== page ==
Seed World

Gregor Mendel’s Plant Breeding Legacy

As the global population grows, high-yielding harvests and healthy crops are essential to feed mouths across the world. Developing resilient plants with enhanced tolerance through plant breeding is a major piece to help solve this puzzle — but where exactly did plant breeding begin?

Breeding began thousands of years ago as farmers saved seed from their best crops to improve their harvest for the upcoming season and beyond. The next step for plant breeding came in the form of Gregor Mendel, also known as the “Father of Genetics,” in the 1900s. Mendel demonstrated the fundamental laws of inherited traits with his experiments and research on peas, opening up a whole new world for plant breeding.

On January 11 at 12:00 CST, the expert panelists on Seed Speaks will address the foundations of plant breeding and the crucial role Gregor Mendel played. Joining us are:

John Purcell, chief strategy officer at Unfold. Purcell has dedicated his life to helping farmers safely and sustainably grow food using less of the earth’s natural resources. In his roles as chief strategy officer and formerly as president and CEO of Unfold, he is continuing this same mission to improve the food ecosystem with more sustainable, fresher and better-tasting fruits and vegetables. At Unfold, he aims to help farm operators and retailers deliver on the immense promise of vertical farming.

During his time at Bayer and Monsanto, Purcell led programs designed to breed and cultivate fruits and vegetables that farmers love to grow, and consumers love to eat. His earlier work led to innovations and diverse technologies for important global crops including corn, cotton and wheat.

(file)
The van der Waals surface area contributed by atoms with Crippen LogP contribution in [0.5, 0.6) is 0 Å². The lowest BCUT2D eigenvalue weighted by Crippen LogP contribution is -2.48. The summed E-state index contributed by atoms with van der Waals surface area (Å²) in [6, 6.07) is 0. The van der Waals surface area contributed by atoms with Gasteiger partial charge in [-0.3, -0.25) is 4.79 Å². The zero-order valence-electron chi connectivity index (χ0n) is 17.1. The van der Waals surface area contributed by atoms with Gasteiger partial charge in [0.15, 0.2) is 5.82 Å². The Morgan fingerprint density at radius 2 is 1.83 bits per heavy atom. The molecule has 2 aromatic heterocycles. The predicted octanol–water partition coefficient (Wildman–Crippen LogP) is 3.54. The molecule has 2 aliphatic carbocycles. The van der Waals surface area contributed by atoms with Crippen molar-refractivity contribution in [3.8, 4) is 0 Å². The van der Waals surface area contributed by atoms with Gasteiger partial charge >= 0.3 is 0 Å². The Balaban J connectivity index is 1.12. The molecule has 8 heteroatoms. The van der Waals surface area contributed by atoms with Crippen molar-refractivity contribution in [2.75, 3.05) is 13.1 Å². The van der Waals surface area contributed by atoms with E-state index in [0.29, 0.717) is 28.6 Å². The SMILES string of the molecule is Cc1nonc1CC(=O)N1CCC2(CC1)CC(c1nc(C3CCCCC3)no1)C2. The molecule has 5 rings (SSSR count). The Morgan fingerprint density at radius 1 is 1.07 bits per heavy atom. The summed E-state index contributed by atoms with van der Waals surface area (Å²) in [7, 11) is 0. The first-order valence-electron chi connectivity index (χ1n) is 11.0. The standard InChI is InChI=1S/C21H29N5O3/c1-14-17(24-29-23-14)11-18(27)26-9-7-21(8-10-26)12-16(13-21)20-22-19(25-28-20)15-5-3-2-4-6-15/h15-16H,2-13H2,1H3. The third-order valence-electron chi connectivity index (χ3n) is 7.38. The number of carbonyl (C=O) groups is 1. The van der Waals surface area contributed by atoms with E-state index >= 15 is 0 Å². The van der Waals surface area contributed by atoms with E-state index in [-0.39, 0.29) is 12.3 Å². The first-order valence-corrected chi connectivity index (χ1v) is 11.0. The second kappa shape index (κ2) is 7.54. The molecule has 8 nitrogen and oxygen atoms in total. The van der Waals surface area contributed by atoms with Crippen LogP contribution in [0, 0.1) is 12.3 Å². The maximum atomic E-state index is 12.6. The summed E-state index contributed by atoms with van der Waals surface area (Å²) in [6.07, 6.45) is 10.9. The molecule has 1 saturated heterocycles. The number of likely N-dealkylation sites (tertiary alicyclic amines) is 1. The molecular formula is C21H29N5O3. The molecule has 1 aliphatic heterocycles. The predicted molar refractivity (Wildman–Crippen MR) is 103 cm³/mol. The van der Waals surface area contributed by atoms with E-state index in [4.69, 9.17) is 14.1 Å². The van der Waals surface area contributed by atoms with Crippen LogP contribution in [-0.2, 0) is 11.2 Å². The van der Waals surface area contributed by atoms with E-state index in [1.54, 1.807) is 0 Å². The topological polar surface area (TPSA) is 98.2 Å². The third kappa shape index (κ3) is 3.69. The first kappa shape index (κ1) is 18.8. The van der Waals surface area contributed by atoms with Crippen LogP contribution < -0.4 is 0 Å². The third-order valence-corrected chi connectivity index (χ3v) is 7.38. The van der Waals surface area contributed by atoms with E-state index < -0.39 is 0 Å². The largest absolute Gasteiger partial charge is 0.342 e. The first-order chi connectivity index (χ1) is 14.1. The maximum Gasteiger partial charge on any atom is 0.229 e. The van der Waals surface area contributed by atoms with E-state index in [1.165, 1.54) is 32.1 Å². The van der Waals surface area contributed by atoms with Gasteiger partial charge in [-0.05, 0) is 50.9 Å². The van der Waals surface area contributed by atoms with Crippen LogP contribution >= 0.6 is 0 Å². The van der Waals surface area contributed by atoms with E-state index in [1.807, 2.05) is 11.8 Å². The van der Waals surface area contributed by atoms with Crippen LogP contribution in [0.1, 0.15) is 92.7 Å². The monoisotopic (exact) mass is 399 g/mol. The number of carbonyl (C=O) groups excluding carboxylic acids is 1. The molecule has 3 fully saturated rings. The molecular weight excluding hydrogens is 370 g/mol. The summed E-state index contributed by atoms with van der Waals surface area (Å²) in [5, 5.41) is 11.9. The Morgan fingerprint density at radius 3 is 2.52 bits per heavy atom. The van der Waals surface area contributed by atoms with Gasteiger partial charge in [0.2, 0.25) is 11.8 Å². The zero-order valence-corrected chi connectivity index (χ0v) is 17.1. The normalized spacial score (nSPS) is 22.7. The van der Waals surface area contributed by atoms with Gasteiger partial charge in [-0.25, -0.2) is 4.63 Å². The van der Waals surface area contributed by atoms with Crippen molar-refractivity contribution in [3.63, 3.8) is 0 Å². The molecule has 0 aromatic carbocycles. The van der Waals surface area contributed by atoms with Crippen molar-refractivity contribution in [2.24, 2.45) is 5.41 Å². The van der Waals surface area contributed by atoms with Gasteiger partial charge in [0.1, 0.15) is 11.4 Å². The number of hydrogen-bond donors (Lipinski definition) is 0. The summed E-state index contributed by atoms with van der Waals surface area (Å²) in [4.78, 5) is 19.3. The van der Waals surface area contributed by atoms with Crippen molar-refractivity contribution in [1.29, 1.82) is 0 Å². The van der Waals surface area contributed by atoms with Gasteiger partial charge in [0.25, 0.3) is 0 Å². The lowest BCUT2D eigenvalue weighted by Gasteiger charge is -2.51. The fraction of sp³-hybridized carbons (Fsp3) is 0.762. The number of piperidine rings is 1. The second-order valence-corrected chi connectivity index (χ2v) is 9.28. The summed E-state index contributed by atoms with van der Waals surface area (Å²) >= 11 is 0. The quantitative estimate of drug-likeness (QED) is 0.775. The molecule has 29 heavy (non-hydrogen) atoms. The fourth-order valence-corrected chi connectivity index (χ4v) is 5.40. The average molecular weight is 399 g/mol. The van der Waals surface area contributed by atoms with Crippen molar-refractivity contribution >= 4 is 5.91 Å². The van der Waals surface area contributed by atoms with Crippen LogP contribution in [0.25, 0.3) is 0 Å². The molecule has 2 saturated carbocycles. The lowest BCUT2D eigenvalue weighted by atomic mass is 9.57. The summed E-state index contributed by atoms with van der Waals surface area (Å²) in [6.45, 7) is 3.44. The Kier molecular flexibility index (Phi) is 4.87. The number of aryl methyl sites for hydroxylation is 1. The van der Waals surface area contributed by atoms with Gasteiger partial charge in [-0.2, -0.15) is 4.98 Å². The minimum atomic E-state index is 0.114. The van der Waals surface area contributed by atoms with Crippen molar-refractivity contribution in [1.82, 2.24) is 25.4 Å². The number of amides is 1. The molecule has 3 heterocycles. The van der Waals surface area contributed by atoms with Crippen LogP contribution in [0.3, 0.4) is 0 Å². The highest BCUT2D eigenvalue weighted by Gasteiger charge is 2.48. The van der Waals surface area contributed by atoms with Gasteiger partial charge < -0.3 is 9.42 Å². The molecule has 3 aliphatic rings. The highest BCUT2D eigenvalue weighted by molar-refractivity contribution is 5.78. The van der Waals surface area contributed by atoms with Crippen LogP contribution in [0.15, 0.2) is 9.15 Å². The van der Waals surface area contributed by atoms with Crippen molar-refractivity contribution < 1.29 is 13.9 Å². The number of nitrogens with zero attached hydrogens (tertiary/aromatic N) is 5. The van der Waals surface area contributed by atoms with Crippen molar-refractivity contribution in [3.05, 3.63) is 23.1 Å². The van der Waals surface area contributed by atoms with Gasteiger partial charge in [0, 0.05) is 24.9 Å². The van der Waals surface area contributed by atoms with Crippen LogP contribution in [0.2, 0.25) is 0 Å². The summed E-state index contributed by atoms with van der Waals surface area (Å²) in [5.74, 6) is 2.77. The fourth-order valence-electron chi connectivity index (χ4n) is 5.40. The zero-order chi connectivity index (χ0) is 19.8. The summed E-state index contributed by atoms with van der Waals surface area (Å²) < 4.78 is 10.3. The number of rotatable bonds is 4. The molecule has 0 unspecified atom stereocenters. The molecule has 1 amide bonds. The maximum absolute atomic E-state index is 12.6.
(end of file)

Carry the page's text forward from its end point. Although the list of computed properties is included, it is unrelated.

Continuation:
Prior to joining the food and agriculture industry, Purcell was a post-doctoral researcher at the USDA. He earned his Ph.D. in Molecular and Cellular Biology from the University of Massachusetts in Amherst. Purcell is also part owner of a family ranching operation in Montana.

Marcel Bruins, European Seed editor and founder of Bruins Seed Consultancy. Bruins studied plant breeding and plant pathology at the University of Wageningen in the Netherlands and received a PhD for the research he did in Fusarium resistance in wheat. After that, he worked at breeding company Seminis as manager for Plant Variety Protection. In 2007, Bruins became secretary-general at the International Seed Federation (ISF) and guided ISF into the modern era of communication, greatly increasing the service to its members. After seven successful years at ISF, he started as an independent consultant. Bruins has been helping profit and non-profit organizations with their questions on the seed industry and their ever-increasing regulations, plant breeding, plant breeders’ rights, intellectual property, trade facilitation and international outreach. He is also the editor of the European Seed magazine.

Michael Mazourek, Calvin Knoyes Keeney associate professor of vegetable breeding at Cornell University. Mazourek is a breeder of peas, beans, squash, cucumbers and peppers and has released numerous cultivars and breeding materials that are shared by small, regional seed companies and incorporated into breeding program of the world’s largest seed companies. His specialty is biochemical genetics in vegetables; he explores the diverse phytochemistry that plants use to repel pests and herbivores, reward and nourish pollinators and seed dispersers and cope with environmental stresses, with a goal of harnessing to maximize nutrition and sustainability. Mazourek shares the craft of plant breeding with students at Cornell, through grower conferences and field days. He is a pro-bono co-founder of Row 7 Seeds and on the board of directors of the Open Source Seed Initiative.